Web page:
When his family moves to Gullywith Farm in the Lake District, Olly just can't imagine being happy in his new home. Gullywith is the coldest house in the world, and no one has lived there for years.
Then Olly meets KK, and she tells him locals won't go near the place. It does seem to be jinxed - the roof falls in, walls collapse but even more strangely, Olly notices that there are stones at Gullywith that can move around of their own accord - stones with ancient markings on them. He feels sure that they are angry about something. KK takes Olly to see the mysterious Nonny Dreever to ask his advice, and he tells them they must return the stones to Withern Mere.
As they search for the answer to Gullywith's secret, Olly is drawn into a world of myth, magic, and midnight adventure deep inside the surrounding hills. What is the ancient power that controls the stones and can anything be done to end their hold over Gullywith?
Susan Hill deftly weaves a tale of real life and enchantment to delight young readers.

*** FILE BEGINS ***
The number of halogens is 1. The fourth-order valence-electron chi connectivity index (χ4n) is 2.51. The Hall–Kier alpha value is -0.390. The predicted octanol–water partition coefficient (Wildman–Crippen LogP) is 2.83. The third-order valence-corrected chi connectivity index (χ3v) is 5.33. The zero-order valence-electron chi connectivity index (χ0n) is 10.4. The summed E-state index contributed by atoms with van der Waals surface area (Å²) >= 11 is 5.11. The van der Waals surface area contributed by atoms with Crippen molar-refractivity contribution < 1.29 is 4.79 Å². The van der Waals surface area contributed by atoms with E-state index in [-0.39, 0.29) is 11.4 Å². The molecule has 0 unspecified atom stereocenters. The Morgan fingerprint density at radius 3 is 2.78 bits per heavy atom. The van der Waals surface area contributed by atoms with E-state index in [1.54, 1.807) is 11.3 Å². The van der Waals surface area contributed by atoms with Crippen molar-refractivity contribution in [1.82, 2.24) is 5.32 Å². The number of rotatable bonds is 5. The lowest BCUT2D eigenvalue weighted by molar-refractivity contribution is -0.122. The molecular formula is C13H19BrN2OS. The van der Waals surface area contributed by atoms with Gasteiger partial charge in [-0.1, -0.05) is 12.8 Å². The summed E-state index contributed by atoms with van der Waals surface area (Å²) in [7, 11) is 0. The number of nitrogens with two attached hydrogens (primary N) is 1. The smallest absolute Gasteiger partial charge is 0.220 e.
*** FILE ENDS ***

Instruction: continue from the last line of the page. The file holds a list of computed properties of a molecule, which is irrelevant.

A lovely children's story of a family uprooting to move to the country. It tells of the son Oliver's period of adjustment and his magical adventures as he attempts to save the home called Gullywith which the family has bought. It all happens during the long summer holidays and indirectly the adventures also help Oliver settle into his new school
1 of 1 people found this review helpful
Easy listening for an adult but interesting, fun and engaging. Liked the real life family.
Hope there's more.
What disappointed you about The Battle for Gullywith?
The story was laboured, confused and so slow to develop.
The narration was poor - just read as if an average reader was reading to to their child - no differentiation between characters and no real feeling to the storyline
Would you ever listen to anything by Susan Hill again?
Not after this!
What didn’t you like about Susan Hill’s performance?
As said - just a very unemotional reading
If you could play editor, what scene or scenes would you have cut from The Battle for Gullywith?
I gave up after an hour!
Such a shame. Susan Hill is a great author but she makes the mistake of reading this like she's reading to very young children, and as I work with children, I know that the rather patronising style quickly palls with them, as well as me! Someone else e.g Nadia May? would do a much better job. Do it again, please!